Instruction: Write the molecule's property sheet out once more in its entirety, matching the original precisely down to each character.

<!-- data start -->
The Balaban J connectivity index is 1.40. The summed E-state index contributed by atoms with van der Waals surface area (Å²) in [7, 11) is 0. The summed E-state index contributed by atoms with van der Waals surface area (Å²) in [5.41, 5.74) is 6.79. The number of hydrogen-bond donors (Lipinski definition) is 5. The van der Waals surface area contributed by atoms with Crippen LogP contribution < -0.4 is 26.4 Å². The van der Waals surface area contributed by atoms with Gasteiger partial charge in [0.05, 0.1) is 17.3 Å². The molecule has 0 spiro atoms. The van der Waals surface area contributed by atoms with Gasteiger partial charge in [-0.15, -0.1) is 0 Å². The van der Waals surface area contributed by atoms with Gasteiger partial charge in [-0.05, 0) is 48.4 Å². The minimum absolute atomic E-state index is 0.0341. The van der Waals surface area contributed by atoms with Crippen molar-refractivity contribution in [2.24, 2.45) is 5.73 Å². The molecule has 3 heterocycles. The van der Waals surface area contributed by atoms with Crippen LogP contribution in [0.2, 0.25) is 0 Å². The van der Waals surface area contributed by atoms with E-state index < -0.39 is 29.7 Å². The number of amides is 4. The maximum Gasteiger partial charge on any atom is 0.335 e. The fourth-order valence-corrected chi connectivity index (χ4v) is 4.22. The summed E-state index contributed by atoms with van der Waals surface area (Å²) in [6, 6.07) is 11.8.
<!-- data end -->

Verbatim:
The Balaban J connectivity index is 1.40. The summed E-state index contributed by atoms with van der Waals surface area (Å²) in [7, 11) is 0. The summed E-state index contributed by atoms with van der Waals surface area (Å²) in [5.41, 5.74) is 6.79. The number of hydrogen-bond donors (Lipinski definition) is 5. The van der Waals surface area contributed by atoms with Crippen LogP contribution < -0.4 is 26.4 Å². The van der Waals surface area contributed by atoms with Gasteiger partial charge in [0.05, 0.1) is 17.3 Å². The molecule has 0 spiro atoms. The van der Waals surface area contributed by atoms with Gasteiger partial charge in [-0.15, -0.1) is 0 Å². The van der Waals surface area contributed by atoms with Gasteiger partial charge in [-0.05, 0) is 48.4 Å². The minimum absolute atomic E-state index is 0.0341. The van der Waals surface area contributed by atoms with Crippen molar-refractivity contribution in [2.24, 2.45) is 5.73 Å². The molecule has 3 heterocycles. The van der Waals surface area contributed by atoms with Crippen LogP contribution in [0.2, 0.25) is 0 Å². The van der Waals surface area contributed by atoms with E-state index < -0.39 is 29.7 Å². The number of amides is 4. The maximum Gasteiger partial charge on any atom is 0.335 e. The fourth-order valence-corrected chi connectivity index (χ4v) is 4.22. The summed E-state index contributed by atoms with van der Waals surface area (Å²) in [6, 6.07) is 11.8.